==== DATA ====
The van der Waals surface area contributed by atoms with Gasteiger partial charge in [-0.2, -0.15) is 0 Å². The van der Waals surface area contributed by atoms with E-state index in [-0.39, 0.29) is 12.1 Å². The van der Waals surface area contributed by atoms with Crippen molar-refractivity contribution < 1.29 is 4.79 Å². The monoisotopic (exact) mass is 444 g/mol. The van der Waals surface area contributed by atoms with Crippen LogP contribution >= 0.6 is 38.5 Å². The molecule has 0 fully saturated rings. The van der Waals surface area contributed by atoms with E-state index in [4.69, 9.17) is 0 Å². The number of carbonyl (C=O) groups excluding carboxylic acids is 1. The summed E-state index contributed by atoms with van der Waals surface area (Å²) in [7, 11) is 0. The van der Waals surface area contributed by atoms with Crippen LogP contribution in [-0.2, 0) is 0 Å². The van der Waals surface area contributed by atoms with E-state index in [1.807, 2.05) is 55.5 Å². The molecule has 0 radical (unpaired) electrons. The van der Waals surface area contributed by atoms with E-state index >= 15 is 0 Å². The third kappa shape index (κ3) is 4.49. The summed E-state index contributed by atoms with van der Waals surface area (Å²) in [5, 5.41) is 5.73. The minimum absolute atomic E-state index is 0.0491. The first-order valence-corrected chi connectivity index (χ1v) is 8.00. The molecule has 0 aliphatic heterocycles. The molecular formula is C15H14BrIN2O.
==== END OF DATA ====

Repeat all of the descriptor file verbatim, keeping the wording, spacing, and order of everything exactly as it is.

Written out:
The van der Waals surface area contributed by atoms with Gasteiger partial charge in [-0.2, -0.15) is 0 Å². The van der Waals surface area contributed by atoms with E-state index in [-0.39, 0.29) is 12.1 Å². The van der Waals surface area contributed by atoms with Crippen molar-refractivity contribution < 1.29 is 4.79 Å². The monoisotopic (exact) mass is 444 g/mol. The van der Waals surface area contributed by atoms with Crippen LogP contribution >= 0.6 is 38.5 Å². The molecule has 0 fully saturated rings. The van der Waals surface area contributed by atoms with E-state index in [4.69, 9.17) is 0 Å². The number of carbonyl (C=O) groups excluding carboxylic acids is 1. The summed E-state index contributed by atoms with van der Waals surface area (Å²) in [7, 11) is 0. The van der Waals surface area contributed by atoms with Crippen LogP contribution in [-0.2, 0) is 0 Å². The van der Waals surface area contributed by atoms with E-state index in [1.807, 2.05) is 55.5 Å². The molecule has 0 radical (unpaired) electrons. The van der Waals surface area contributed by atoms with E-state index >= 15 is 0 Å². The third kappa shape index (κ3) is 4.49. The summed E-state index contributed by atoms with van der Waals surface area (Å²) in [5, 5.41) is 5.73. The minimum absolute atomic E-state index is 0.0491. The first-order valence-corrected chi connectivity index (χ1v) is 8.00. The molecule has 0 aliphatic heterocycles. The molecular formula is C15H14BrIN2O.